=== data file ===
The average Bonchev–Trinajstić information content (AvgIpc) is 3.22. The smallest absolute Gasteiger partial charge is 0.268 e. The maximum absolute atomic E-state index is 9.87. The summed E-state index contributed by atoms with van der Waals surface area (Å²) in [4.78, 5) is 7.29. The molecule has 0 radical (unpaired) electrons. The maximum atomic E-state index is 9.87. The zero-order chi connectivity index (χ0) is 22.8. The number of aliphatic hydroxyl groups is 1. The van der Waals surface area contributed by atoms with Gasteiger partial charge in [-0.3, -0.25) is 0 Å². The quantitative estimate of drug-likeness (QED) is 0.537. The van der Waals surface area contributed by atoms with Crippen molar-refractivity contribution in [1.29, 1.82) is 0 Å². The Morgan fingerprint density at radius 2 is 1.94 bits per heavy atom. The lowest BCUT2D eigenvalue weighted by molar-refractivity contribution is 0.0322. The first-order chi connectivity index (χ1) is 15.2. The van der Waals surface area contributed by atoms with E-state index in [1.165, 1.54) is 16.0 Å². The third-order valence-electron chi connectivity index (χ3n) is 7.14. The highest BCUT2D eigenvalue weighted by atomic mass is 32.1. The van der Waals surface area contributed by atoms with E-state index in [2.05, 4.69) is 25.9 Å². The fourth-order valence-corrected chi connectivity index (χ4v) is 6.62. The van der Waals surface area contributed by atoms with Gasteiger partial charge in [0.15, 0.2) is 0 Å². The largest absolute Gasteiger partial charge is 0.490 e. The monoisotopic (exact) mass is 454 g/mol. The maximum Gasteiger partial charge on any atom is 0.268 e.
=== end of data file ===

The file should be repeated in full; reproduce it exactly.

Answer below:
The average Bonchev–Trinajstić information content (AvgIpc) is 3.22. The smallest absolute Gasteiger partial charge is 0.268 e. The maximum absolute atomic E-state index is 9.87. The summed E-state index contributed by atoms with van der Waals surface area (Å²) in [4.78, 5) is 7.29. The molecule has 0 radical (unpaired) electrons. The maximum atomic E-state index is 9.87. The zero-order chi connectivity index (χ0) is 22.8. The number of aliphatic hydroxyl groups is 1. The van der Waals surface area contributed by atoms with Gasteiger partial charge in [-0.3, -0.25) is 0 Å². The quantitative estimate of drug-likeness (QED) is 0.537. The van der Waals surface area contributed by atoms with Crippen molar-refractivity contribution in [1.29, 1.82) is 0 Å². The Morgan fingerprint density at radius 2 is 1.94 bits per heavy atom. The lowest BCUT2D eigenvalue weighted by molar-refractivity contribution is 0.0322. The first-order chi connectivity index (χ1) is 15.2. The van der Waals surface area contributed by atoms with E-state index in [1.165, 1.54) is 16.0 Å². The third-order valence-electron chi connectivity index (χ3n) is 7.14. The highest BCUT2D eigenvalue weighted by atomic mass is 32.1. The van der Waals surface area contributed by atoms with E-state index in [2.05, 4.69) is 25.9 Å². The fourth-order valence-corrected chi connectivity index (χ4v) is 6.62. The van der Waals surface area contributed by atoms with Gasteiger partial charge in [0.15, 0.2) is 0 Å². The largest absolute Gasteiger partial charge is 0.490 e. The monoisotopic (exact) mass is 454 g/mol. The maximum Gasteiger partial charge on any atom is 0.268 e.